Electronic Thesis and Dissertation Repository

Degree

Doctor of Philosophy

Program

Education

Supervisor

Dr. Ellen Singleton

Abstract

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As an interested reader of the educational literature on moral development I have become intrigued by the significance of moral-reasoning in sport. After nearly four decades of coach education in Canada concern is being voiced about the apparent erosion of moral values amongst many coaches or, at the very least, their moral ambivalence. A database search of the literature and research findings on moral development generally espouses some sort of stage theory (Haan, 1977; Kohlberg, 1958; Weiss, 1987). Through a separate line of inquiry one can find an interest in understanding how coaches learn. Gilbert and Trudel (1999) have researched extensively the impact of experiential learning (Kolb, 1984) and critical reflection (Schön, 1991) on the learning process specifically related to coaching. The intersection of these two lines of research leads to the question of how the moral-reasoning of coaches, in competitive situations, is mediated by the specific sport-based context of their experience.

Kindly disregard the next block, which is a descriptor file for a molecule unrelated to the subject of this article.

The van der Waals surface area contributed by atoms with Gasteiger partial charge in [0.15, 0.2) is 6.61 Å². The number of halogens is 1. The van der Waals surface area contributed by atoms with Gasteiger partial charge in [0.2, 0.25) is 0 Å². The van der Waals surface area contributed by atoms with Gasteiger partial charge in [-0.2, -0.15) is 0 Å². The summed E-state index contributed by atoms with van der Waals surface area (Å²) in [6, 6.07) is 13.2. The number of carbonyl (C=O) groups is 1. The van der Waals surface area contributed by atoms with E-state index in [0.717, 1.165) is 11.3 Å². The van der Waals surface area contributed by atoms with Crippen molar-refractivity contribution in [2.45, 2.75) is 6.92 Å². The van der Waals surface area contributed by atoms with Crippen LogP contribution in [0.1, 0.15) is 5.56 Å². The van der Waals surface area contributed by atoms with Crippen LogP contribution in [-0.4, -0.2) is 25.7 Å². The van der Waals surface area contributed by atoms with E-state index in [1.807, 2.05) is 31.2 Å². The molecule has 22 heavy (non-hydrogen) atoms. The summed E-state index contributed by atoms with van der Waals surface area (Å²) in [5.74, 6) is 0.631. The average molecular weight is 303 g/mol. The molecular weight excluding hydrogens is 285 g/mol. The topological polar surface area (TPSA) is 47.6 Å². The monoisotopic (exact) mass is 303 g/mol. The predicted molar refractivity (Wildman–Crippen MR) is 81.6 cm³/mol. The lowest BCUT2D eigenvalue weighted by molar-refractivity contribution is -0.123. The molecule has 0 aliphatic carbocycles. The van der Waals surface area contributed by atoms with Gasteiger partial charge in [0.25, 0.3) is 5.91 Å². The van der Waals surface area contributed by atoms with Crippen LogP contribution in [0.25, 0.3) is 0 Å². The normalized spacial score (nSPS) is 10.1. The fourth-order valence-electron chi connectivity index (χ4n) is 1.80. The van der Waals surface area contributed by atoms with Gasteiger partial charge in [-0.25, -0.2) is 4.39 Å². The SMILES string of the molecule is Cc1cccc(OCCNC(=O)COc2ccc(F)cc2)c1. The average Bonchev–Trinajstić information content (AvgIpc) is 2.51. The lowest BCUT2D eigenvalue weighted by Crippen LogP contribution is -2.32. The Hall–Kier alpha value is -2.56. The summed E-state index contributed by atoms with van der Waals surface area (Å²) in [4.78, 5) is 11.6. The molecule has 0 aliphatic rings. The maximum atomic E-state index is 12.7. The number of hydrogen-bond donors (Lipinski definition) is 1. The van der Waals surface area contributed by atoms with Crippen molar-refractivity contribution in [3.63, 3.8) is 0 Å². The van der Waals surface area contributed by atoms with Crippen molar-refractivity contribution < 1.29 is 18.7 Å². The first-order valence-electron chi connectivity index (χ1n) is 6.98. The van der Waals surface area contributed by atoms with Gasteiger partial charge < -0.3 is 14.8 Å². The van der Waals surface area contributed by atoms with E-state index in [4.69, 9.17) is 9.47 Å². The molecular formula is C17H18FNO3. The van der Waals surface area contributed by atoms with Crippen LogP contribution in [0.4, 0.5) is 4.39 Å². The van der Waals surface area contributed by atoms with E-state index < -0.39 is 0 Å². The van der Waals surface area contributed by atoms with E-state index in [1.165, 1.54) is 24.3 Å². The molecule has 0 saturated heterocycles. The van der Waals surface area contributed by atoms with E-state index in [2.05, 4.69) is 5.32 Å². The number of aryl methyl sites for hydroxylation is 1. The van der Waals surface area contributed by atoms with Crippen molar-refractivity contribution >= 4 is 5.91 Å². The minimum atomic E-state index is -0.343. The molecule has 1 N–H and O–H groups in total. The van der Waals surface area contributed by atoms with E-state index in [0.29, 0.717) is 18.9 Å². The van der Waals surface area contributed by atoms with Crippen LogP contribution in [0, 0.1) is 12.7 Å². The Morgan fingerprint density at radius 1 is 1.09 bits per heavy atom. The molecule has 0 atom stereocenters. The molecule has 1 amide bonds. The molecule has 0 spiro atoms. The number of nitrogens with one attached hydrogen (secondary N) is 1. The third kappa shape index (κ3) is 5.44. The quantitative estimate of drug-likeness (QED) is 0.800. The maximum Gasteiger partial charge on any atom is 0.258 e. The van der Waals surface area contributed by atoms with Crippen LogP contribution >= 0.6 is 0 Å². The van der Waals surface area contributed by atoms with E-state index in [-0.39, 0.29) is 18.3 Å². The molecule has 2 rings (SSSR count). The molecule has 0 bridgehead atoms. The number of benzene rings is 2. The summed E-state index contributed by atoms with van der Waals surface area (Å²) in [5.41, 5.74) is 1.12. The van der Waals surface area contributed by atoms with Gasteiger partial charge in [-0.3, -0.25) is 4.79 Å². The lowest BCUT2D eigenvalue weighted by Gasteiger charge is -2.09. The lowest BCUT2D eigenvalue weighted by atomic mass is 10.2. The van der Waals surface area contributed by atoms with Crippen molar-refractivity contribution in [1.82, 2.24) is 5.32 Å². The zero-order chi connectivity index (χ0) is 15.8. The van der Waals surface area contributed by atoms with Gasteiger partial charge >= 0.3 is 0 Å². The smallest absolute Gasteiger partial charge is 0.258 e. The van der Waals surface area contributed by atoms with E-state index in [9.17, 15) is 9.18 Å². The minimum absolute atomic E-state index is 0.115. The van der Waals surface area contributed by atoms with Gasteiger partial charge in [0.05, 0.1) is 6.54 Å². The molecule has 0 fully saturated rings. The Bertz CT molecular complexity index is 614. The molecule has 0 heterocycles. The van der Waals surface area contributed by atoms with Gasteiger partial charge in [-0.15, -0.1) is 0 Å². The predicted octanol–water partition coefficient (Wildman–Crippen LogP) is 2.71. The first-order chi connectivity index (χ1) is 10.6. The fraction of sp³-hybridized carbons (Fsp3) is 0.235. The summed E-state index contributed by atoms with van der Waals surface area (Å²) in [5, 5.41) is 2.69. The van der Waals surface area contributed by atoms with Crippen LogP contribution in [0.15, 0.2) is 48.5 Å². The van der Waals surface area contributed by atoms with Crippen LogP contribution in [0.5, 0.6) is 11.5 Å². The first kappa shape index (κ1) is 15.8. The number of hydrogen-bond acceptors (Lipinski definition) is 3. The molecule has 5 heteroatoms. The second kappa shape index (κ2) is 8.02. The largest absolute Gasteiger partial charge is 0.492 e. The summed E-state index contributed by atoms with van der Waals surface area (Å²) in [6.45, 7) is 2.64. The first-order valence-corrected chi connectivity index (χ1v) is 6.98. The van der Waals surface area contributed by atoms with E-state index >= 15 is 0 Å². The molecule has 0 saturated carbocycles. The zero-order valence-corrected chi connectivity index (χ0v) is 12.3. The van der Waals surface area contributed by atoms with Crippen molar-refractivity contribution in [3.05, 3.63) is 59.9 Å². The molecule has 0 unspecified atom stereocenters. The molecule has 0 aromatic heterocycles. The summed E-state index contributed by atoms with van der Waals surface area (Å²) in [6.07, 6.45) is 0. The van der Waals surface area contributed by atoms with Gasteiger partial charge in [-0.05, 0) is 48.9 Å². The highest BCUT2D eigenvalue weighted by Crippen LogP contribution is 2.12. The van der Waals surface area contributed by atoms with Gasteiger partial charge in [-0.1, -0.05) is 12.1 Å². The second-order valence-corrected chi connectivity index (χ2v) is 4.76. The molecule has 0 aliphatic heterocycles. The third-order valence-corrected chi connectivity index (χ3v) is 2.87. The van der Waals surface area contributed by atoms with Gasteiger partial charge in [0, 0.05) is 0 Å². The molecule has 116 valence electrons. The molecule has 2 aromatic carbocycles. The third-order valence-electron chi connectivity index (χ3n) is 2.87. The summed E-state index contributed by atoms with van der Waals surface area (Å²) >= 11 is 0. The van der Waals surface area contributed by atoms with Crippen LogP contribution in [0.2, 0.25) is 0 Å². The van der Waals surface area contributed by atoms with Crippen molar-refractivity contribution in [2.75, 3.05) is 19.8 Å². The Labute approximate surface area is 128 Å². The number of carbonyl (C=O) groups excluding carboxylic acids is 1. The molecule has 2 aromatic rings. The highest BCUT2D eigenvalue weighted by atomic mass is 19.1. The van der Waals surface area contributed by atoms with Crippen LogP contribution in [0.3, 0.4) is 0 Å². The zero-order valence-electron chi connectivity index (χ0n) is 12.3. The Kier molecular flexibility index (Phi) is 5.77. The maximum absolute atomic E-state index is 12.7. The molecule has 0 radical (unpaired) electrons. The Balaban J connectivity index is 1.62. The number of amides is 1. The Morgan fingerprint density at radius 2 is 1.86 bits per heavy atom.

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This study utilized the varied cartographic visual mapping techniques developed by Clarke (2005) and described as situational maps, relational analyses, social worlds/arenas maps, etc., which provided the method for analysing the data from interviews and artefacts. Participants’ experiences were explored using self-identified challenging moral dilemmas through a qualitative methodology employing the grounded theory method following the situational analysis (Clarke, 2005) theoretical framework. Grounded theory by its very design is a conceptual framework. Situational analysis provides some structural concepts that, thanks to Clarke (2005), now exist in the literature but it is still conceptual in nature.

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The results indicate that the seemingly eclectic approach to moral-reasoning exhibited by coaches is in fact a complex system of analysis that leads to solutions. The process considers public perception, concepts of universal opportunity as well as short and long-term impact on the specific sport as well as the sport community as a whole. Based the results I was able to develop a model explaining the moral-reasoning employed by the participants in this study. Further research may determine if this can be generalized to a broader segment of the coaching profession. I hope that this model will help coach educators develop better programs to teach coaches about making moral decisions.


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